Tag Archive: Nature Photography


Cliffhanger

Don’t try this at home. Suspended upside down, this cliff swallow latches onto its superbly engineered nest before entering the small opening by doing a pull-up with its legs!

Cliff swallow wings WM

Cliff swallows build elaborate, gourd shaped nests with downward facing entrances to shield their young against predators and the elements. Historically they would build these nests on cliffs, but with so many bridges and houses providing perfect 90 degree angles, they are now found in many towns and cities. Each nest typically requires between 900-1400 round trips to bring back enough mud pellets to complete their designs.

Cliff swallow mothstache WM

These colony nesters are considered by some to be pests due to the noise and mess they can produce. However, they more than make up for these slight annoyances by keeping the local insect populations in check. Each swallow can consume between 800-1000 mosquitoes per day, which not only keeps the pesky insects from biting us, but it also limits the transmission of West Nile virus and other mosquito transmitted, blood borne pathogens. Two very good reasons to find ways to co-exist with these birds and other insectivorous species.

I took these photos during the summer. By now these birds will have made it down to their wintering grounds in South America, not unlike many Canadians during this time of year.

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Sunset river yellow and green trees cropped and edited WM

After a busy few months I’m starting to get back on track with my photography. I took this photo earlier this month in northern British Columbia near the Yukon border. It was more spring like in the Yukon than in Calgary, so that was a nice, pleasant surprise!

Ironically, it seems every time I’m on this road there is a caribou connection. The first time I drove this section it was to complete a long distance transport of a herd of caribou from Fairbanks, Alaska to Fort St. John BC, so we only stopped for fueling up and short breaks.  This time it was because I was presenting at the North American Caribou Workshop in Whitehorse, Yukon and I decided to drive rather than fly. It was a great trip with lots of wildlife sightings, including numerous caribou along the way.

Over the next month or so I will post a few photos from the trip. I hope you enjoy them!

 

Mountains to Mud WM

Morant's curve 2WMThe famous Morant’s Curve on a beautiful, moonlit night in Banff National Park.

I have been trying to get this photo for some time but finally all the elements came together.  Under the light of the moon the colours in the Bow river and on trees were highlighted, while the brightest of the stars and the soft glow of light from Lake Louise became visible in the distance.

It wasn’t hard to just sit and wait for a train that night, but I didn’t have to wait long. As it lumbered along the tracks on its approach to the curve I could see the lights of a car approaching. Was I finally going to get the lights of both in the same frame? As it rounded the curve I started the exposure and for almost a minute I held my breath hoping that I had got the settings correct.  Soon I had my answer…a perfect ending to another great day in the Rockies.

Rowling badger baby WMFeeling completely at ease, this young female badger played around in the grass right in front of me on another spectacular evening in Grasslands National Park. Hard not to like badgers when they are this cute!

With that, my trip to Grasslands has come to an end. It was an amazing week with memories to last a lifetime. No doubt I’m sure to be back soon!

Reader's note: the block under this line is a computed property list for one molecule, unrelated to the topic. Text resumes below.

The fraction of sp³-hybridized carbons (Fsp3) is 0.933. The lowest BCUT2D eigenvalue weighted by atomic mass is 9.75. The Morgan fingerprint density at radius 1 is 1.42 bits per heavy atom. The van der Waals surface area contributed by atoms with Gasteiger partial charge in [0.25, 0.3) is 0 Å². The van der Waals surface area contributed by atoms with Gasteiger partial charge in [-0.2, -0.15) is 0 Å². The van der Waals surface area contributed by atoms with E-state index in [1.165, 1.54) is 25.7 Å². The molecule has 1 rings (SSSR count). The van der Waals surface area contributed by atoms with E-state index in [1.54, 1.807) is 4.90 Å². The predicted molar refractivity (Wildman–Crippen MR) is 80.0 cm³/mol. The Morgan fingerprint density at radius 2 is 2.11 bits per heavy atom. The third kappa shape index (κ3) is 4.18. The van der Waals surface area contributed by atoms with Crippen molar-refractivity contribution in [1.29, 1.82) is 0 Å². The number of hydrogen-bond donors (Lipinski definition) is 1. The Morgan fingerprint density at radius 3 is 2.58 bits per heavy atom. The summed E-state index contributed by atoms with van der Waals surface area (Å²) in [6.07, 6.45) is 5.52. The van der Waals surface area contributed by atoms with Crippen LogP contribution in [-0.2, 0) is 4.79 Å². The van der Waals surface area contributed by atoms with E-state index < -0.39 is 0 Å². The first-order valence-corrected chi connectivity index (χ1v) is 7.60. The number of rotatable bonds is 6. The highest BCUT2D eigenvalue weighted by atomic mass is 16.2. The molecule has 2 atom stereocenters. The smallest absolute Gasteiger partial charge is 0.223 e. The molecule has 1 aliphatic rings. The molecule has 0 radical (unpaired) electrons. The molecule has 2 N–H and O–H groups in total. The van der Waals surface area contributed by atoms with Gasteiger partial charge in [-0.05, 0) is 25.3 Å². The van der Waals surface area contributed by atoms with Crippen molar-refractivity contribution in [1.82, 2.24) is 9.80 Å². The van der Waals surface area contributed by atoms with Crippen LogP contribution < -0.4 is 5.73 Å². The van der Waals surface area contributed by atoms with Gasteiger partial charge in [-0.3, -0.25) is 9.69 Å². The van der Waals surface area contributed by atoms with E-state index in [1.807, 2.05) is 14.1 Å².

Chorus frog and prickly pear cactus wmSomeone loses an eye!

This little chorus frog (no bigger than a few centimeters) saw me coming while on my search for short-horned lizards and fearing that I might be a predator, headed straight for cover by hopping into a cluster of prickly pear cactus plants. Flirting with disaster, it easily maneuvered itself between the spikes in a perfect defense strategy for most would be predators. I quickly snapped off this photo and then left it be so that it could carefully extract itself from the precarious situation.

Short horned lizard looking back WMBelieve it or not, there are! A  grand total of 7 native species of lizard live in Canada so while we won’t win any lizard biodiversity awards we at least have a few hardy species that deserve respect for being able to survive here.  Not only that, but the one I was searching for, the greater short-horned lizard, has the unique ability to shoot blood from its eye!

Finding any of these lizards can be challenging at the best of times but compounding things is that this species is a master of camouflage, only a few inches in length and unfortunately, critically endangered due to habitat loss.

Never one to be deterred by long odds, I set out to find one. The searching process involved slowly walking along south-facing, rocky hills in a slow and meticulous manner while keeping my eyes fixed on the ground immediately in front of my feet. Only when the lizard is about to be inadvertently stepped on will it bolt from cover.  Thankfully, my good luck that week continued and this one scurried from cover shortly after starting the search.

They don’t view humans as predators so I didn’t have to worry about getting a squirt of blood in my face while I photographed it! They save that secret weapon for foxes, coyotes and other would be predators. By rapidly increasing the blood pressure around their eyes, it’s believed they rupture a small blood vessel causing blood to shoot as far as 2 meters. The would be predator understandably becomes startled and distracted long enough for the lizard to run for cover,  or if it was already picked up, the blood is known to be mildly noxious causing the predator to drop it!  If that wasn’t enough they also have the ability to inflate their bodies with air to become a sharp, spiky balloon. With these remarkable and effective survival strategies, all they need from us is to curtail the destruction of their habitat and they should be able to survive for generations to come.